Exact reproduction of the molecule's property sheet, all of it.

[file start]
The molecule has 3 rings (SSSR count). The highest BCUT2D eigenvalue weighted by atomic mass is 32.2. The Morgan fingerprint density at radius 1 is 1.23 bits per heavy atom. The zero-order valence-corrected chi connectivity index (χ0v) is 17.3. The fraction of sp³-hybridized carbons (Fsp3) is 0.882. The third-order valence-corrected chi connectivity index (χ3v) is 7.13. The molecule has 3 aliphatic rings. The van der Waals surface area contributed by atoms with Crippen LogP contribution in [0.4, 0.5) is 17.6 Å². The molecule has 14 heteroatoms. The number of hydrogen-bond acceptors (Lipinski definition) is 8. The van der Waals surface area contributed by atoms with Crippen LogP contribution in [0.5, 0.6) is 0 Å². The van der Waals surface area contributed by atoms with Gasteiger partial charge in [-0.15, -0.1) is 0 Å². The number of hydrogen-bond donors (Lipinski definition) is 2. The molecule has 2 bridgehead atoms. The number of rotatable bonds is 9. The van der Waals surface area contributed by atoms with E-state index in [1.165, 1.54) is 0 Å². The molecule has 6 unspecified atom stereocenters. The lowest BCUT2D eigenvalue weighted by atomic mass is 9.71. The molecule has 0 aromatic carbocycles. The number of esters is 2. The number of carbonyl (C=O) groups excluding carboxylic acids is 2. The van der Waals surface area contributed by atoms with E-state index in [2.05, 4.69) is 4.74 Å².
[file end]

The molecule has 3 rings (SSSR count). The highest BCUT2D eigenvalue weighted by atomic mass is 32.2. The Morgan fingerprint density at radius 1 is 1.23 bits per heavy atom. The zero-order valence-corrected chi connectivity index (χ0v) is 17.3. The fraction of sp³-hybridized carbons (Fsp3) is 0.882. The third-order valence-corrected chi connectivity index (χ3v) is 7.13. The molecule has 3 aliphatic rings. The van der Waals surface area contributed by atoms with Crippen LogP contribution in [0.4, 0.5) is 17.6 Å². The molecule has 14 heteroatoms. The number of hydrogen-bond acceptors (Lipinski definition) is 8. The van der Waals surface area contributed by atoms with Crippen LogP contribution in [0.5, 0.6) is 0 Å². The van der Waals surface area contributed by atoms with Gasteiger partial charge in [-0.15, -0.1) is 0 Å². The number of hydrogen-bond donors (Lipinski definition) is 2. The molecule has 2 bridgehead atoms. The number of rotatable bonds is 9. The van der Waals surface area contributed by atoms with E-state index in [1.165, 1.54) is 0 Å². The molecule has 6 unspecified atom stereocenters. The lowest BCUT2D eigenvalue weighted by atomic mass is 9.71. The molecule has 0 aromatic carbocycles. The number of esters is 2. The number of carbonyl (C=O) groups excluding carboxylic acids is 2. The van der Waals surface area contributed by atoms with E-state index in [2.05, 4.69) is 4.74 Å².